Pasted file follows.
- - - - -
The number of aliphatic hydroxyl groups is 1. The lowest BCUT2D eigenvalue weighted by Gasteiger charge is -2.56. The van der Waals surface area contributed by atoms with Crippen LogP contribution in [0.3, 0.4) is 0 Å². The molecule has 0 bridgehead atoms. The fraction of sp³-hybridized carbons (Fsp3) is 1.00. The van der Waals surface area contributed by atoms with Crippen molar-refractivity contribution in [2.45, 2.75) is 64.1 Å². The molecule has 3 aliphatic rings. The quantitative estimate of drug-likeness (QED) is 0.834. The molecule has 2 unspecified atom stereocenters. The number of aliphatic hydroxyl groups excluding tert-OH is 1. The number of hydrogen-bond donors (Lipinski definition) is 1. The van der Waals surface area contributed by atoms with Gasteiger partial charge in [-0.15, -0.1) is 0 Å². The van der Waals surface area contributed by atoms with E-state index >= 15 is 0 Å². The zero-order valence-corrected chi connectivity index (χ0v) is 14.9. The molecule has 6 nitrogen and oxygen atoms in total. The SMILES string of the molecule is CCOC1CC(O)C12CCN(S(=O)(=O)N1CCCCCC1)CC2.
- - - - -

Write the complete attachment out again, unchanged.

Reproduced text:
The number of aliphatic hydroxyl groups is 1. The lowest BCUT2D eigenvalue weighted by Gasteiger charge is -2.56. The van der Waals surface area contributed by atoms with Crippen LogP contribution in [0.3, 0.4) is 0 Å². The molecule has 0 bridgehead atoms. The fraction of sp³-hybridized carbons (Fsp3) is 1.00. The van der Waals surface area contributed by atoms with Crippen molar-refractivity contribution in [2.45, 2.75) is 64.1 Å². The molecule has 3 aliphatic rings. The quantitative estimate of drug-likeness (QED) is 0.834. The molecule has 2 unspecified atom stereocenters. The number of aliphatic hydroxyl groups excluding tert-OH is 1. The number of hydrogen-bond donors (Lipinski definition) is 1. The van der Waals surface area contributed by atoms with Gasteiger partial charge in [-0.15, -0.1) is 0 Å². The van der Waals surface area contributed by atoms with E-state index >= 15 is 0 Å². The zero-order valence-corrected chi connectivity index (χ0v) is 14.9. The molecule has 6 nitrogen and oxygen atoms in total. The SMILES string of the molecule is CCOC1CC(O)C12CCN(S(=O)(=O)N1CCCCCC1)CC2.